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Sketches From The Life of Paul

by Ellen G. White

Chapter 8: Opposition at Thessalonica.

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When the Jews saw that the apostles were successful in obtaining large congregations; that many were accepting their doctrines—among them the leading women of the city, and multitudes of Gentiles—they were filled with envy and jealousy. These Jews were not then in favor with the Roman power, because they had raised an insurrection in the metropolis not long previous to this time. They were regarded with suspicion, and their liberty was, in a measure, restricted. They now saw an opportunity to take advantage of circumstances to re-establish themselves in favor, and, at the same time, to throw reproach upon the apostles and the converts to Christianity.

This they set about doing by representing that the leaders in the new doctrine were raising a tumult among the people. They accordingly [p. 85] excited the passions of the worthless mob by cunningly devised falsehoods, and incited them to make an uproarious assault upon the house of Jason, the temporary home of the apostles. This they did with a fury more like that of wild beasts than of men. They had been instructed by the Jews to bring out Paul and Silas, and drag them to the authorities, accusing them of creating all this uproar, and of raising an insurrection.

When they had broken into the house, however, they found that the apostles were not there. Friends who had apprehended what was about to occur, had hastened them out of the city, and they had departed for Berea. In their mad disappointment at not finding Paul and Silas, the mob seized Jason and his brother, and dragged them before the authorities with the complaint: "These that have turned the world upside down are come hither also; whom Jason hath received; and these all do contrary to the decrees of Caesar, saying that there is another king, one Jesus."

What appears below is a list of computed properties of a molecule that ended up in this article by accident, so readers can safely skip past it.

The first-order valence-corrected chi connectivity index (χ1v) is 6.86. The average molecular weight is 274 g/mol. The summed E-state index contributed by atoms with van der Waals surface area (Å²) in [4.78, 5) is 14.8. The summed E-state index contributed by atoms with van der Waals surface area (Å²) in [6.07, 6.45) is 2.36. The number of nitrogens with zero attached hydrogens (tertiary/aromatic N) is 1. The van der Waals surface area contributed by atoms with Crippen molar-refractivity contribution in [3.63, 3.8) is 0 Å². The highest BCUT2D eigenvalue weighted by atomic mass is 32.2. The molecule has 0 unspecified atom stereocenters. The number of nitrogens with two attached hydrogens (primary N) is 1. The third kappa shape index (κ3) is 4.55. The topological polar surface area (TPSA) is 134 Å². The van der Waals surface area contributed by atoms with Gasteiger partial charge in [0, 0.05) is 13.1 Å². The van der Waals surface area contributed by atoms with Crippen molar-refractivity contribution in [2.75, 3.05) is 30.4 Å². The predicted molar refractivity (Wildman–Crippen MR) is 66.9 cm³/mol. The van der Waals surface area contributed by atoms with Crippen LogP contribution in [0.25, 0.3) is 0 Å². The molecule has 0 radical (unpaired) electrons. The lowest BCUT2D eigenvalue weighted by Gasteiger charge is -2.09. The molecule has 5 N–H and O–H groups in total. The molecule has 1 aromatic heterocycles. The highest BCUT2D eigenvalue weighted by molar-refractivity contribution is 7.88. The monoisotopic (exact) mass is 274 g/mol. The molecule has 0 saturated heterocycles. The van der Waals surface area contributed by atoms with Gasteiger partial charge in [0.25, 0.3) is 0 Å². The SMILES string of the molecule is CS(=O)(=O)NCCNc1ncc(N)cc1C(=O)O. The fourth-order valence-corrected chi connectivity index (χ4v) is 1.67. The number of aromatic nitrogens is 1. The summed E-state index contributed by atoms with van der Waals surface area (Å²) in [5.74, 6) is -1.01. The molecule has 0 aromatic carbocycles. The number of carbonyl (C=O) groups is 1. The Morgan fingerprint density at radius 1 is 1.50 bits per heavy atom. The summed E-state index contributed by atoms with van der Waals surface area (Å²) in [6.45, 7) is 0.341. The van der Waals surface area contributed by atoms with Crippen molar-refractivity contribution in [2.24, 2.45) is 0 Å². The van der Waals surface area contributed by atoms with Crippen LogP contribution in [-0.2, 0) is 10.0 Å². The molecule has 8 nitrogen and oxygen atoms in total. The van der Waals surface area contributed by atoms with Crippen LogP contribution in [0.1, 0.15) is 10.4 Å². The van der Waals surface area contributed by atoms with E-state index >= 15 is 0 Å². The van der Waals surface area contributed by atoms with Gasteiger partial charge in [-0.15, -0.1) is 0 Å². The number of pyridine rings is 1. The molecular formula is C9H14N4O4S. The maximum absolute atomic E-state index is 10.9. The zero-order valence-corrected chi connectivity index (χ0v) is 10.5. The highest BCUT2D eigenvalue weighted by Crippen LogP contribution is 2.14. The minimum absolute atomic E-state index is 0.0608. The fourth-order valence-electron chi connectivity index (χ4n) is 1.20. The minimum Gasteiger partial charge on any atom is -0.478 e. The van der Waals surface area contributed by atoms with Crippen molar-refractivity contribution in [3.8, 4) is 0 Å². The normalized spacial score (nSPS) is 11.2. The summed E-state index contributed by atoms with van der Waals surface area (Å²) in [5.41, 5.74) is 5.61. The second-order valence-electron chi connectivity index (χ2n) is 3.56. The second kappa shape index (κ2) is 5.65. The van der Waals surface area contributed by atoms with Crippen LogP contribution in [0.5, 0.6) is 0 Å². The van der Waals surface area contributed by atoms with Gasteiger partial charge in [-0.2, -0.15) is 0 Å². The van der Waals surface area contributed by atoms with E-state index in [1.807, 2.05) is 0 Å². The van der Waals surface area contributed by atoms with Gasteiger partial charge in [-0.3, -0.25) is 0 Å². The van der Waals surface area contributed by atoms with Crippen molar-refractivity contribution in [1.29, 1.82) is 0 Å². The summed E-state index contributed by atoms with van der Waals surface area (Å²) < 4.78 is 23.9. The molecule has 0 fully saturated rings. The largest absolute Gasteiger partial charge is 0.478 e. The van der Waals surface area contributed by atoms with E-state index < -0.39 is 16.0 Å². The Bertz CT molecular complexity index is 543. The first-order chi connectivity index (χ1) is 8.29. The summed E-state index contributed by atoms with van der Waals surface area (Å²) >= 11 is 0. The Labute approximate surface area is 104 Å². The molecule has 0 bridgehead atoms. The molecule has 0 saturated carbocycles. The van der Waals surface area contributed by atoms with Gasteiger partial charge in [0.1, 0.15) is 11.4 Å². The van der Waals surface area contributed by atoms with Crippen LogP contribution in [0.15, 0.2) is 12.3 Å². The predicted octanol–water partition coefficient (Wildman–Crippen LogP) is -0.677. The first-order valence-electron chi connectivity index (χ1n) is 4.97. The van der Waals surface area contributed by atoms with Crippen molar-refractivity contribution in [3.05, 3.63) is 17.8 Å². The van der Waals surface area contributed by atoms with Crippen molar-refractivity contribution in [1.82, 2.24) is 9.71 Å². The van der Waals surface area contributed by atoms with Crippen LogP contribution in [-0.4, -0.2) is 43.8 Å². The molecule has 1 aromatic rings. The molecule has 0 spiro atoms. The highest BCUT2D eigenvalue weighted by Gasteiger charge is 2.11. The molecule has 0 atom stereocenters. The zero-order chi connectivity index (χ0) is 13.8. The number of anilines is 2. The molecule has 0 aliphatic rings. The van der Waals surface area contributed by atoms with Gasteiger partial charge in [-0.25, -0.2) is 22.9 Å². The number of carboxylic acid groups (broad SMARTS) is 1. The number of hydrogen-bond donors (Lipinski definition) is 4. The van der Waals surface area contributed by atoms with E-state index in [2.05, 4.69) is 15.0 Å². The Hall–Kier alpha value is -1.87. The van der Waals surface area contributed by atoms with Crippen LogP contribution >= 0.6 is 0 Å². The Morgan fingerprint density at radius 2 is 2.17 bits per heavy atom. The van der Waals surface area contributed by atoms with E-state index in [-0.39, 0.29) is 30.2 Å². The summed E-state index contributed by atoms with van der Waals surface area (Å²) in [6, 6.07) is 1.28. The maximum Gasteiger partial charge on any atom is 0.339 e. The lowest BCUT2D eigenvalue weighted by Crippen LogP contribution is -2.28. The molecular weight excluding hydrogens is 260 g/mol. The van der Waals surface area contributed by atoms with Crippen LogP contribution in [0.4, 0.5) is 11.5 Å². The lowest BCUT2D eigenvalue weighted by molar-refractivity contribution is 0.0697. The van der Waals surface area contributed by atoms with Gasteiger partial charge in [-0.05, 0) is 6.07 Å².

The Jews interpreted the words of Paul to mean that Christ would come the second time in that generation, and reign upon the earth as king over all nations. The charge was brought against the apostles with so much determination that the magistrates credited it, and put Jason under bonds to keep the peace, as Paul and Silas were not to be found. The persecuting Jews flattered themselves that by their course toward the Christians they had regained the confidence of the magistrates, and had established their reputation as loyal citizens, while they had, at the same time, gratified their malice toward the apostles, and transferred to the converts to [p. 86] Christianity the suspicion which had heretofore rested upon themselves.

In his first Epistle to the Thessalonians, Paul says, "For our gospel came not unto you in word only, but also in power, and in the Holy Ghost, and in much assurance; as ye know what manner of men we were among you for your sake. And ye became followers of us, and of the Lord, having received the word in much affliction, with joy of the Holy Ghost; so that ye were ensamples to all that believe in Macedonia and Achaia."

Those who preach unpopular truth in our day meet with determined resistance, as did the apostles. They need expect no more favorable reception from a large majority of professed Christians than did Paul from his Jewish brethren. There will be a union of opposing elements against them; for however diverse from each other different organizations may be in their sentiments and religious faith, their forces are united in trampling under foot the fourth commandment in the law of God.

Those who will not themselves accept the truth are most zealous that others shall not receive it; and those are not wanting who perseveringly manufacture falsehoods, and stir up the base passions of the people to make the truth of God of none effect. But the messengers of Christ must arm themselves with watchfulness and prayer, and move forward with faith, firmness, and courage, and, in the name of Jesus, keep at their work, as did the apostles. They must sound the note of warning to the world, teaching the transgressors of the law what sin is, and pointing them to Jesus Christ as its great and only remedy.

Part:  A  B

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